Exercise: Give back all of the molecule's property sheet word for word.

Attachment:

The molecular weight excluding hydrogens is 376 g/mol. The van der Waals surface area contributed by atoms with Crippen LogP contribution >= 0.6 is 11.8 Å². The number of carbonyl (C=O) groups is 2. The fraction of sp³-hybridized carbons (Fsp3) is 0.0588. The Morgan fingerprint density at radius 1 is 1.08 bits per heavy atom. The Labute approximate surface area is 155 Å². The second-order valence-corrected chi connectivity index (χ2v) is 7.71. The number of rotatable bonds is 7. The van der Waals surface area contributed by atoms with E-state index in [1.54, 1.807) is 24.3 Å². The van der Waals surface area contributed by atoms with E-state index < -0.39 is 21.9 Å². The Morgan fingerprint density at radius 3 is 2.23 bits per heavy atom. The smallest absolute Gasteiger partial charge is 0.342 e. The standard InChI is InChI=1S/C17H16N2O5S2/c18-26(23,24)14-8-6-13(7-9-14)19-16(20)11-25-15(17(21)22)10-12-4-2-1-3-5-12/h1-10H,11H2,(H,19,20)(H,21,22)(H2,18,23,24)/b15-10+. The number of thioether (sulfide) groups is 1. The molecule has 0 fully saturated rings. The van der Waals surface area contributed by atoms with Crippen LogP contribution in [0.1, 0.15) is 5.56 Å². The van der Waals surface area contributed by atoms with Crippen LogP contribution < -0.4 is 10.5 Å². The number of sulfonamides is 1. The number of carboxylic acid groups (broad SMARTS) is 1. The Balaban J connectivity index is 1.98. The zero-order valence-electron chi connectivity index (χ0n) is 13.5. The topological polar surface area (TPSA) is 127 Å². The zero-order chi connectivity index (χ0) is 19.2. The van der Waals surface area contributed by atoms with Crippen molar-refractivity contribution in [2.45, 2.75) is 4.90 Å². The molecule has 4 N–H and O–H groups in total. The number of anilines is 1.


The molecular weight excluding hydrogens is 376 g/mol. The van der Waals surface area contributed by atoms with Crippen LogP contribution >= 0.6 is 11.8 Å². The number of carbonyl (C=O) groups is 2. The fraction of sp³-hybridized carbons (Fsp3) is 0.0588. The Morgan fingerprint density at radius 1 is 1.08 bits per heavy atom. The Labute approximate surface area is 155 Å². The second-order valence-corrected chi connectivity index (χ2v) is 7.71. The number of rotatable bonds is 7. The van der Waals surface area contributed by atoms with E-state index in [1.54, 1.807) is 24.3 Å². The van der Waals surface area contributed by atoms with E-state index < -0.39 is 21.9 Å². The Morgan fingerprint density at radius 3 is 2.23 bits per heavy atom. The smallest absolute Gasteiger partial charge is 0.342 e. The standard InChI is InChI=1S/C17H16N2O5S2/c18-26(23,24)14-8-6-13(7-9-14)19-16(20)11-25-15(17(21)22)10-12-4-2-1-3-5-12/h1-10H,11H2,(H,19,20)(H,21,22)(H2,18,23,24)/b15-10+. The number of thioether (sulfide) groups is 1. The molecule has 0 fully saturated rings. The van der Waals surface area contributed by atoms with Crippen LogP contribution in [0.1, 0.15) is 5.56 Å². The van der Waals surface area contributed by atoms with Crippen LogP contribution < -0.4 is 10.5 Å². The number of sulfonamides is 1. The number of carboxylic acid groups (broad SMARTS) is 1. The Balaban J connectivity index is 1.98. The zero-order valence-electron chi connectivity index (χ0n) is 13.5. The topological polar surface area (TPSA) is 127 Å². The zero-order chi connectivity index (χ0) is 19.2. The van der Waals surface area contributed by atoms with Crippen molar-refractivity contribution in [2.45, 2.75) is 4.90 Å². The molecule has 4 N–H and O–H groups in total. The number of anilines is 1.